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*Shave Biopsy Negatively Affects Melanoma Treatment Decision Making Posted Wednesday, March 29, 2006 by arjuna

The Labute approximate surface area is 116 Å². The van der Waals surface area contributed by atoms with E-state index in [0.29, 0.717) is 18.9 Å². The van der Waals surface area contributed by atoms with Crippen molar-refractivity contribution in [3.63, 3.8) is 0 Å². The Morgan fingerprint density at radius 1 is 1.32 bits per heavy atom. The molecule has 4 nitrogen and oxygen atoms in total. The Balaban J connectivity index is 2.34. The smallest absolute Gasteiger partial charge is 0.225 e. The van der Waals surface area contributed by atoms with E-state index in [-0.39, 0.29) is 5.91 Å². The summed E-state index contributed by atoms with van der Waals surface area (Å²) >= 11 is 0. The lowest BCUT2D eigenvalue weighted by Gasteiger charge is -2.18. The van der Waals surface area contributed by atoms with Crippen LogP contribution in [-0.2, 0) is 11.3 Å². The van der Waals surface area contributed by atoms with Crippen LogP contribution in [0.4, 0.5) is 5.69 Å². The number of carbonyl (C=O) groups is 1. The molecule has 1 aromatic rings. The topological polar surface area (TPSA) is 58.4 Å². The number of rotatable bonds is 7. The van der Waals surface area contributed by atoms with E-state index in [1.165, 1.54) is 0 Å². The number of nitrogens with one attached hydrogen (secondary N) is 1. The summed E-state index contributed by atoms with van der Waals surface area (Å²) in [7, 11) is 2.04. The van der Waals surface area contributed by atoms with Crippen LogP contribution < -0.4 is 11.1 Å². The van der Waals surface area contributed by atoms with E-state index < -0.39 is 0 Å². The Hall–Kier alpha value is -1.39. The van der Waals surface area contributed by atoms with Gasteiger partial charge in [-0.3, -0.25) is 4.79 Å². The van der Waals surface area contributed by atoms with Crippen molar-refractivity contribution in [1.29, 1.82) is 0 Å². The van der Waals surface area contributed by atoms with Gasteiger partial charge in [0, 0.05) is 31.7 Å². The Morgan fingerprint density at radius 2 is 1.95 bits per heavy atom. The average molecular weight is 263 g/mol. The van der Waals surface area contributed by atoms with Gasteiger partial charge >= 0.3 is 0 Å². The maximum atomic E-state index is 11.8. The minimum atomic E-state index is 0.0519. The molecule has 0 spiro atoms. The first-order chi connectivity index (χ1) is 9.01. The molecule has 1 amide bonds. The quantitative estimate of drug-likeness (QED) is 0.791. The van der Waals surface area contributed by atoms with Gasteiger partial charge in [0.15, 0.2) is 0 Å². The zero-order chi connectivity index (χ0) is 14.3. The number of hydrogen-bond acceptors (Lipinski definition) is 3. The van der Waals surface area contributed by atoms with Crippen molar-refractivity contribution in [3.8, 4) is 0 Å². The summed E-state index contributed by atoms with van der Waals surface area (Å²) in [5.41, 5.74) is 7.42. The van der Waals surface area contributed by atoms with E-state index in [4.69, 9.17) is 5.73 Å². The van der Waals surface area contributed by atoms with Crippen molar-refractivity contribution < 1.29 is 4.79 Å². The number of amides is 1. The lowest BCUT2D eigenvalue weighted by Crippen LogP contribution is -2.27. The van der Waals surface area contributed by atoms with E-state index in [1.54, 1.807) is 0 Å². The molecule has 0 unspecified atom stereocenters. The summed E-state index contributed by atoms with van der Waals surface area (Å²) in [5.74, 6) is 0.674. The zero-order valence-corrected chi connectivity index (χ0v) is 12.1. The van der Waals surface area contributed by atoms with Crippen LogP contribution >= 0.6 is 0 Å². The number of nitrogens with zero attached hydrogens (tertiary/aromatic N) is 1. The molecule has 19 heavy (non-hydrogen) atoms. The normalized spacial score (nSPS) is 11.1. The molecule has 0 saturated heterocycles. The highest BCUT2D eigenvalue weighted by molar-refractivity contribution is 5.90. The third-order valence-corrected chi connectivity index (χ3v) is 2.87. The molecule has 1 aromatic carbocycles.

By Crystal Phend SAN DIEGO, C.A. -- March 27, 2006 -- Although shave biopsies are often used in an attempt to remove the entire melanoma, excisional biopsy should be the preferred biopsy method, researchers said here at the annual meeting of the Society of Surgical Oncology (SSO). "The standard should be excisional biopsy," said presenting author Richard L. White, Jr., MD, chief of the division of surgical oncology, Carolinas Medical Center, Charlotte, North Carolina, United States. "If you are going to do a shave biopsy, you need to make it a much thicker biopsy." Dr. White and colleagues reviewed 223 cases of primary melanoma with known method of biopsy. Margins from the biopsies were either indicated on the pathology report or reviewed from specimen slides. Fifty-one of the patients had excisional biopsy while 44 had a punch biopsy and 128 had a shave biopsy. Although shave biopsy was by far the most common method, it also had the highest percentage of deep (more than 1 mm) positive margins at 22%, and a high percentage of positive margins overall at 50%. "The presence of positive margins and in particular the presence of deep positive margins, in such a large percentage of the shave biopsy specimens compromises the ability of this technique to properly stage patients," Dr. White said. This could compromise appropriate treatment recommendations as well, he added. Comparatively, excisional biopsy had the lowest number of positive margins (16%) and no deep positive margins. Punch biopsy also had no deep positive margins but had the highest rate of positive margins (68%). "The presence of tumor at the margin of punch biopsies is an expected result, since this method is often used to diagnose lesions with a large diameter," Dr. White explained. Mean biopsy thickness was 3.19 mm for excisional biopsy, 3.58 mm for punch biopsy, and 1.41 mm for shave biopsy. The differences between methods were significant as were those between punch and shave biopsy. Dr. White added that the average depth for shave biopsy was "much, much too thin." [Presentation title: Method of Biopsy and Incidence of Positive Margins in Primary Melanoma. Poster 83]
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